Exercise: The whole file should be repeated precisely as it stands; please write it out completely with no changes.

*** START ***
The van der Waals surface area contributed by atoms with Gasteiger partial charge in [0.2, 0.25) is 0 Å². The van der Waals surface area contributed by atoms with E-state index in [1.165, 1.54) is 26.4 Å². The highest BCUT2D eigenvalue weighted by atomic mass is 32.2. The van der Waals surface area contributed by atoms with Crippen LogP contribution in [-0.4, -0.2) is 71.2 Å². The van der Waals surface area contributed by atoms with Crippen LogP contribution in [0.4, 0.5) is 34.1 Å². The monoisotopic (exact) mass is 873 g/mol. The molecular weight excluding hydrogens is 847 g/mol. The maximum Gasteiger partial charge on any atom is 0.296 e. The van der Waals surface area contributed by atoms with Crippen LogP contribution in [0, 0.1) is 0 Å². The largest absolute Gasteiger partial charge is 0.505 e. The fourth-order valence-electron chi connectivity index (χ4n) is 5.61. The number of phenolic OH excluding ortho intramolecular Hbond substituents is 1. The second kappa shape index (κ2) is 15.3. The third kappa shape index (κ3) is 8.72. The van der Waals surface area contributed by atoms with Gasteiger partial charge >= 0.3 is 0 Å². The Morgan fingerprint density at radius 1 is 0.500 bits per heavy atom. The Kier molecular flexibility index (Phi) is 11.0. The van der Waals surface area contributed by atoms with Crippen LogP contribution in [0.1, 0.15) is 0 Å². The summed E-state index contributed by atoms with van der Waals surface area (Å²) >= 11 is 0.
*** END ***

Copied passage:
The van der Waals surface area contributed by atoms with Gasteiger partial charge in [0.2, 0.25) is 0 Å². The van der Waals surface area contributed by atoms with E-state index in [1.165, 1.54) is 26.4 Å². The highest BCUT2D eigenvalue weighted by atomic mass is 32.2. The van der Waals surface area contributed by atoms with Crippen LogP contribution in [-0.4, -0.2) is 71.2 Å². The van der Waals surface area contributed by atoms with Crippen LogP contribution in [0.4, 0.5) is 34.1 Å². The monoisotopic (exact) mass is 873 g/mol. The molecular weight excluding hydrogens is 847 g/mol. The maximum Gasteiger partial charge on any atom is 0.296 e. The van der Waals surface area contributed by atoms with Crippen LogP contribution in [0, 0.1) is 0 Å². The largest absolute Gasteiger partial charge is 0.505 e. The fourth-order valence-electron chi connectivity index (χ4n) is 5.61. The number of phenolic OH excluding ortho intramolecular Hbond substituents is 1. The second kappa shape index (κ2) is 15.3. The third kappa shape index (κ3) is 8.72. The van der Waals surface area contributed by atoms with Gasteiger partial charge >= 0.3 is 0 Å². The Morgan fingerprint density at radius 1 is 0.500 bits per heavy atom. The Kier molecular flexibility index (Phi) is 11.0. The van der Waals surface area contributed by atoms with Crippen LogP contribution in [0.1, 0.15) is 0 Å². The summed E-state index contributed by atoms with van der Waals surface area (Å²) >= 11 is 0.